c) if the intensity value of said one colour channel is intermediate the first and second threshold values:
ca) the first token when a transition is detected at the pixel buffer pipe means; and
cb) the second token when a transition is not detected at the pixel buffer pipe means;
encoding means for receiving at least one other of said colour channels and selectively grouping each pixel represented in said at least one other colour channel into one group of a plurality foreground colour groups if the output of said foreground density checking means is the first token and grouping into a background colour group if the output of said foreground density checking means is the second token, said encoding means outputting for each pixel a representation of the corresponding group; and
output buffer means for receiving said representation and providing a subsampling in a second direction of the image data to achieve a second desired resolution in said second direction.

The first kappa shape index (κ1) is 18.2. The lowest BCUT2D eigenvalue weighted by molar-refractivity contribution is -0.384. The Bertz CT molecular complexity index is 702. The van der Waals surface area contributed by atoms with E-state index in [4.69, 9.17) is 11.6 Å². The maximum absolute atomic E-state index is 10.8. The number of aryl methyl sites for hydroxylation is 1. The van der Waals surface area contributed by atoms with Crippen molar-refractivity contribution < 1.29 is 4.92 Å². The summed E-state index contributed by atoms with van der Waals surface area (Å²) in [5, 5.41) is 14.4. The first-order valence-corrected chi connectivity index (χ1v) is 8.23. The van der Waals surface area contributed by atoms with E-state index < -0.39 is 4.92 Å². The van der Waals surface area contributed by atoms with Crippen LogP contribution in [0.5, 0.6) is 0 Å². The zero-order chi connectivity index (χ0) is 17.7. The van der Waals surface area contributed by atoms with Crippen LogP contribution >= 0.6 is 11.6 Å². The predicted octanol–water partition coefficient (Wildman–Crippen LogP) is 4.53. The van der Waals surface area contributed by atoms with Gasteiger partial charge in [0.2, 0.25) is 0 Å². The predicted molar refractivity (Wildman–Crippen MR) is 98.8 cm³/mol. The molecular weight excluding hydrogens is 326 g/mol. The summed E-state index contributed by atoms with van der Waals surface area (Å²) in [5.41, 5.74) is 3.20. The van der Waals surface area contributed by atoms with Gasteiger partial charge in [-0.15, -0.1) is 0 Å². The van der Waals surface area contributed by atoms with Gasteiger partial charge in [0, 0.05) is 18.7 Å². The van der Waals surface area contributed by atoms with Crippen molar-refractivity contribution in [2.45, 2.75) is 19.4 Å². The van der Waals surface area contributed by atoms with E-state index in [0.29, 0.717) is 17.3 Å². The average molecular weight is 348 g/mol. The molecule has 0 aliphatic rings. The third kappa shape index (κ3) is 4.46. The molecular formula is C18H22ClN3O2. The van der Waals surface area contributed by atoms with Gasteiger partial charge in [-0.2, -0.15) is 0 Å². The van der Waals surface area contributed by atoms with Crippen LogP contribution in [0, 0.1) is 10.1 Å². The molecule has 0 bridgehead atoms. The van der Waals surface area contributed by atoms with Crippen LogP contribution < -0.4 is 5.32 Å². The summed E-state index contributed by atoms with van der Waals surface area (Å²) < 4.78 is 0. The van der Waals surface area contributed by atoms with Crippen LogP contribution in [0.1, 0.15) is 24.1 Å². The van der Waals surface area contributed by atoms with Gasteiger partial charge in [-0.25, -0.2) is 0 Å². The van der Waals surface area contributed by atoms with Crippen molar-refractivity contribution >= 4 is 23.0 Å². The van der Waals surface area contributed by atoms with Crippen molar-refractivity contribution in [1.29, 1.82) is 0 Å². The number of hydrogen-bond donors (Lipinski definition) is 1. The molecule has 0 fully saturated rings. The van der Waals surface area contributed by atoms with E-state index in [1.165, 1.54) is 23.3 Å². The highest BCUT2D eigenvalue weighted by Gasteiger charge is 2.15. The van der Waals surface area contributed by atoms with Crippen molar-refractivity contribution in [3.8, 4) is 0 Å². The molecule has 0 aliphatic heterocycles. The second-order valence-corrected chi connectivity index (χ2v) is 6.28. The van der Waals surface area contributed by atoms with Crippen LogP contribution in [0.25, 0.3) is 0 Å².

22. Apparatus according to claim 21, wherein further comprising subsample control means for further subsampling in said second direction according to a magnification value and an input resolution value.
23. Apparatus according to claim 22, wherein said transition is determined by the pixel buffer pipe means using lead pixels and lag pixels.
24. Apparatus according to claim 23, wherein said predetermined order comprises a raster scan order.
25. Apparatus according to claim 24, wherein said transition is a transition from background pixel to foreground pixel.
26. Apparatus according claim 25, wherein said first and second desired resolutions are substantially the same resolution.
27. Apparatus according to claim 17, wherein said image comprising a plurality of pixels, each said pixel being encoded either as a foreground or background pixel, said predetermined pattern being intended to substantially match a predetermined reference pattern, the reference pattern being represented by a mask arranged as a two dimensional array of cells, the cells having indicated thereon whether the reference pattern comprises foreground pixels, background pixels or neither, said apparatus comprising: